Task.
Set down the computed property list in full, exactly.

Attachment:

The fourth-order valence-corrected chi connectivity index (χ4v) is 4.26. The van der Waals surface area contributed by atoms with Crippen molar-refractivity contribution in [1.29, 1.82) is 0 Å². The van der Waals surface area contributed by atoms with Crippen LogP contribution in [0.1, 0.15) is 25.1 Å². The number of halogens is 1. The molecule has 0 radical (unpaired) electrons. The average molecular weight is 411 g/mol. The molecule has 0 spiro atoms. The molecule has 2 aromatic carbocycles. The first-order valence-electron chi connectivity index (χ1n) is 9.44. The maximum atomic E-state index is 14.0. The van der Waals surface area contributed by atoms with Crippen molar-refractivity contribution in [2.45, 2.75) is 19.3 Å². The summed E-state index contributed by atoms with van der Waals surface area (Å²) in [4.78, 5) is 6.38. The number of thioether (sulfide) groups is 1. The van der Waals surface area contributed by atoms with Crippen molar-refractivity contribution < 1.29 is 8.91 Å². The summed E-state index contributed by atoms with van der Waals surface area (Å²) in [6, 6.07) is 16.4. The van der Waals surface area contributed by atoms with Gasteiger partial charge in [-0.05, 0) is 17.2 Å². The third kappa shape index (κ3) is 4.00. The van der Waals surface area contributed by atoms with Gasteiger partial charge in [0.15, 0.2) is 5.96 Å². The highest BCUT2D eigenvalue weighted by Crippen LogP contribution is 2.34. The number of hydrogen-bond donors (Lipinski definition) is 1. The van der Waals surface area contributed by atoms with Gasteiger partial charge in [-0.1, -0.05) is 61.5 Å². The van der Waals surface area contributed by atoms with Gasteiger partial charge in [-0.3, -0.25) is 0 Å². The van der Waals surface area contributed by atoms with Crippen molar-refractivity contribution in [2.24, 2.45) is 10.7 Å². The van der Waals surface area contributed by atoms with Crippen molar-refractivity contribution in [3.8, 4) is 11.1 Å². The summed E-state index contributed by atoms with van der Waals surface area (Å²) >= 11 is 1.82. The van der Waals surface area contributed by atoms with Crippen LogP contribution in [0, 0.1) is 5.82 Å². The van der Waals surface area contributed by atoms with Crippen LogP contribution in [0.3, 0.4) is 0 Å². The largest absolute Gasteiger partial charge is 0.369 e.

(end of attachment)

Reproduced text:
The fourth-order valence-corrected chi connectivity index (χ4v) is 4.26. The van der Waals surface area contributed by atoms with Crippen molar-refractivity contribution in [1.29, 1.82) is 0 Å². The van der Waals surface area contributed by atoms with Crippen LogP contribution in [0.1, 0.15) is 25.1 Å². The number of halogens is 1. The molecule has 0 radical (unpaired) electrons. The average molecular weight is 411 g/mol. The molecule has 0 spiro atoms. The molecule has 2 aromatic carbocycles. The first-order valence-electron chi connectivity index (χ1n) is 9.44. The maximum atomic E-state index is 14.0. The van der Waals surface area contributed by atoms with Crippen molar-refractivity contribution in [2.45, 2.75) is 19.3 Å². The summed E-state index contributed by atoms with van der Waals surface area (Å²) in [4.78, 5) is 6.38. The number of thioether (sulfide) groups is 1. The van der Waals surface area contributed by atoms with Crippen molar-refractivity contribution < 1.29 is 8.91 Å². The summed E-state index contributed by atoms with van der Waals surface area (Å²) in [6, 6.07) is 16.4. The van der Waals surface area contributed by atoms with Gasteiger partial charge in [-0.05, 0) is 17.2 Å². The third kappa shape index (κ3) is 4.00. The van der Waals surface area contributed by atoms with Gasteiger partial charge in [0.15, 0.2) is 5.96 Å². The highest BCUT2D eigenvalue weighted by Crippen LogP contribution is 2.34. The number of hydrogen-bond donors (Lipinski definition) is 1. The van der Waals surface area contributed by atoms with Gasteiger partial charge in [-0.1, -0.05) is 61.5 Å². The van der Waals surface area contributed by atoms with Gasteiger partial charge in [-0.3, -0.25) is 0 Å². The van der Waals surface area contributed by atoms with Crippen molar-refractivity contribution in [2.24, 2.45) is 10.7 Å². The van der Waals surface area contributed by atoms with Crippen molar-refractivity contribution in [3.8, 4) is 11.1 Å². The summed E-state index contributed by atoms with van der Waals surface area (Å²) >= 11 is 1.82. The van der Waals surface area contributed by atoms with Crippen LogP contribution in [0, 0.1) is 5.82 Å². The van der Waals surface area contributed by atoms with Crippen LogP contribution in [0.3, 0.4) is 0 Å². The largest absolute Gasteiger partial charge is 0.369 e.